Flying home for the holidays will cost you more this year


People who are still looking to book trips home to visit family or take a vacation during the holidays need to act fast and prepare for poster shock.

The airline’s executives say that based on bookings, they anticipate huge demand for flights during Thanksgiving, Christmas and New Year’s. Travel experts say the best deals on airline tickets and hotels are already over.

Many travelers on social media think they are being scammed. It’s an understandable sentiment when government data shows airfares in October rose 43% from a year earlier, and U.S. airlines reported combined profits of more than $2.4 billion in the third quarter.

Part of the reason for the higher prices is that airlines are still operating fewer flights than in 2019 even though passenger numbers have almost returned to pre-pandemic levels.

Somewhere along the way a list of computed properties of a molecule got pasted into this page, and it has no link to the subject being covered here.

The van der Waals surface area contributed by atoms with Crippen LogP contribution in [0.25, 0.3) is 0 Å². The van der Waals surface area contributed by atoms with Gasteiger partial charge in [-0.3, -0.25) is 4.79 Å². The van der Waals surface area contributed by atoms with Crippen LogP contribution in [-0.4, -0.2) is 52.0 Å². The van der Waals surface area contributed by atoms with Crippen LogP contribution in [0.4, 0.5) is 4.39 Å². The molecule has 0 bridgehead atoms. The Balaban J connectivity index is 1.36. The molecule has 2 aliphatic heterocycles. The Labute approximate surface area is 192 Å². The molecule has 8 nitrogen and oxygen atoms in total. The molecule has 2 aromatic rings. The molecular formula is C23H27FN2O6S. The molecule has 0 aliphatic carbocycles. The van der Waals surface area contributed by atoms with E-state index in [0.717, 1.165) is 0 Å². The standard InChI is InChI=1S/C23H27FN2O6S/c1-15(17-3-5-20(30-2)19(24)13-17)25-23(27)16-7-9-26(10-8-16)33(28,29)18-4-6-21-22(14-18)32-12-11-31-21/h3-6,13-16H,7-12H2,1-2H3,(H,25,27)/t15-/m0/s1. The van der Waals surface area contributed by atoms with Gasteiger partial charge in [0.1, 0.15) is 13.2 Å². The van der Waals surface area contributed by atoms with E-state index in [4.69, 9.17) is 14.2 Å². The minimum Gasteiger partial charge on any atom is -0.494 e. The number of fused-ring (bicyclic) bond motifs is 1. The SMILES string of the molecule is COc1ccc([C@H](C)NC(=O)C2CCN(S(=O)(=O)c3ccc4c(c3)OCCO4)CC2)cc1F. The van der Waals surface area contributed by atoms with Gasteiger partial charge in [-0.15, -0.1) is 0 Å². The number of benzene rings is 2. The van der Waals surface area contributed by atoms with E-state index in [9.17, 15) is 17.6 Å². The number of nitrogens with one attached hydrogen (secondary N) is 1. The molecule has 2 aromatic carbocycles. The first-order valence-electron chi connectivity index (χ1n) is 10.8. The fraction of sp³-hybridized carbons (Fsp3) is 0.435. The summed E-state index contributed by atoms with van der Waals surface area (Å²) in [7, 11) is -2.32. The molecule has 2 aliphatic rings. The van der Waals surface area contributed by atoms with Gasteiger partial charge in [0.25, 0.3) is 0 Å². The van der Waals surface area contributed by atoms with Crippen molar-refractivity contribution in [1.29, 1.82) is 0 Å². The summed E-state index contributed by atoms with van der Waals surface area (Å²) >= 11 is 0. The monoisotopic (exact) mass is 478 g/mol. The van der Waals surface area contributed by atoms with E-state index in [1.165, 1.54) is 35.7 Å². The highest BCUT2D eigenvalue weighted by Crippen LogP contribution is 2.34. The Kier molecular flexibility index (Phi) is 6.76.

“Fewer flights and more people looking to go home or take a vacation vacation means two things: Prices will be higher, and we’ll see flights sell out on both holidays,” says Holly Berg, chief economist at travel data provider Huber.

Julia Barr knows exactly what Berg is talking about. An Annandale, Virginia woman has struggled to find an affordable flight home for her young son, who is spending Thanksgiving with his grandmother in Texas while visiting her husband’s bar, who is doing active military service in California. I finally found a $250 one-way ticket in Southwest, but it wasn’t until the Tuesday after the holiday.

Barr says she waited too long to book a flight.

“My husband’s kids are traveling home for Christmas,” she said. “These tickets were bought a long time ago, so it’s not too bad.”

Prices for air travel and accommodation usually rise as the holidays approach, and it happened earlier this year. This is prompting some travelers in Europe to book shorter flights, according to Axel Heffer, CEO of Germany-based hotel search company Trivago.

“Hotel rates are absolutely high everywhere,” he said. “If you have the same budget or even a lower budget through inflation, and you still want to travel, you’re cutting a day.”